Between them you have the opportunity to voice your concerns about anything that affects your everyday life in the village. They will do their very best to achieve positive results. They will be pro-active in the village, but can only deal with issues that are brought to their attention. Any information given will be dealt with confidentially. Their work is dependant on this information.
They are also able to give advice on crime issues, crime prevention, council matters, anti-social behaviour etc.

For all types of suspicious activity please email PCSO Pete Gardner direct at:

For all emergencies dial 999 for police non-emergency on-line reporting - to report crimes and incidents and non-injury road collisions


101 The police non-emergency number

101 is the number to call when you want to contact your local police - when it’s less urgent than a 999 call. 101 is available 24 hours a day, 7 days a week 

When to call 101?  You should call 101 to report less urgent crime and disorder or to speak to your local officers.

For example, you should call 101 if:

  • your car has been stolen
  • your property has been damaged
  • you suspect drug use or dealing in your neighbourhood

Or to:

  • report a minor traffic collision
  • give the police information about crime in your area
  • speak to the police about a general enquiry

All police non-emergency contact numbers are '101' no matter where you are in the country or which force is required.

Kent Police can also be contacted by text

Text the word 'police' then leave a space and write your message including what and where the problem is. Send your text to 60066 (the Kent Police communications centre) and the Police will reply with a message. If a reply message is not received quickly, please try one of the other methods of communication shown on the website

The main Kent Police Facebook site is regularly updated with news and advice and allows the Police to answer your queries about policing in Kent. Please do not report a crime using this method.

The main Kent Police Twitter Page @kent_police is updated every day with news headlines and crime prevention advice.  It gives the Police the chance to answer your queries and pass on timely information. Your local site is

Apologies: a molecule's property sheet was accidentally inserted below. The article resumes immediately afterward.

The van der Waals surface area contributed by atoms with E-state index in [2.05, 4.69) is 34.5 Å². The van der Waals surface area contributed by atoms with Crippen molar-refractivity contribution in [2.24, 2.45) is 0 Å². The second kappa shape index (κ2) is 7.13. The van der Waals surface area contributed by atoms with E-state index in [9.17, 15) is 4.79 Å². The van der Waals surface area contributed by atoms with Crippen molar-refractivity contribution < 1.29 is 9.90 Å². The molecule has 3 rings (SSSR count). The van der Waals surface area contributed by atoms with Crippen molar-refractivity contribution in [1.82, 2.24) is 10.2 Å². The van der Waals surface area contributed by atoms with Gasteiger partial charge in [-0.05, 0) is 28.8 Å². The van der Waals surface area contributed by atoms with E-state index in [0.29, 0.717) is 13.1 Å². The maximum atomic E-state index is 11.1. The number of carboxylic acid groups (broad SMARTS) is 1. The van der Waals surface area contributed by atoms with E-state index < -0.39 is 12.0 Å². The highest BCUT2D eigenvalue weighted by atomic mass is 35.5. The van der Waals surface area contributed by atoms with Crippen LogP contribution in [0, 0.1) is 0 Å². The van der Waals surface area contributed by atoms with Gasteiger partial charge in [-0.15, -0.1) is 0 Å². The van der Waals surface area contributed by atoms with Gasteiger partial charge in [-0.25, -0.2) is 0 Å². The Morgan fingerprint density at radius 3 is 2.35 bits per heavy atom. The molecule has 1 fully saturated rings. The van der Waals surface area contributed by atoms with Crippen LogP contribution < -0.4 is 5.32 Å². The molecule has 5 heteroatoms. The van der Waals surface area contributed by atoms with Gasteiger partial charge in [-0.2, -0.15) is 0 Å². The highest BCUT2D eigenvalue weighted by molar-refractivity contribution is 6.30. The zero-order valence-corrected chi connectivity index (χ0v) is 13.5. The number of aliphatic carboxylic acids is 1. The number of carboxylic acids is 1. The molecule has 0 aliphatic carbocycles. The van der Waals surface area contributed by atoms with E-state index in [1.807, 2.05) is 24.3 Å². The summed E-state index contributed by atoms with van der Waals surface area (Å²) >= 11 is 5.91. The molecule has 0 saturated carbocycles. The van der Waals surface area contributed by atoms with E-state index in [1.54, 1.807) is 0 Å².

Kent Police have videos on YouTube offering crime prevention advice, safety tips and news on what's happening in Kent

The Kent Police online beat meetings are another way for communities to talk to their neighbourhood officers, say what communities want the Police to be working on and to find out what the Police are doing about crime and ant-social behaviour in the community.

The Police upload images, including CCTV images, to Flickr, particularly where they are appealing to identify individuals or locate people. They also use Flickr to publish pictures of seized property, trying to reunite items with the owners. 

All of this information and web links to Twitter / YouTube / online beat meetings / Flickr can be   found on the website

The following useful link contains a lot of frequently asked questions:    

A series of themed advice guides are now available as easy-to-read downloads from the Kent Police website at

The Metropolitan Police has published a guide to help recognise and deal with scams .

Country Eye
Promoting rural safety
Country Eye is a partnership between the rural community, Kent Police and Neighbourhood Watch.
The aim of the partnership is to help reduce crime and the fear of crime by involving all members of the community and protecting those who are most vulnerable. Membership is open to individuals, businesses or community organisations.
Country Eye is administered locally in each of the six Kent Police areas by the local Neighbourhood Watch liaison officers. They are supported by volunteers. Information is circulated daily to all
participating groups.

Joint working

The police cannot work in isolation. Country Eye promotes the sharing of information and the gathering of crime-related intelligence. This is achieved by using modern communication methods and the co-operation of Country Eye's many rural partners.

These include:
· landowners
· parish councils

· libraries
· schools

· river and waterway organisations

· horse watch

· wildlife organisations

· post offices

· local businesses

· rural churches


To find out more about Country Eye in your area contact your Volunteer Watch Liaison Officer 01622 604395


Download the new Country Eye App at  To read more about the App click the link: Country Eye Description.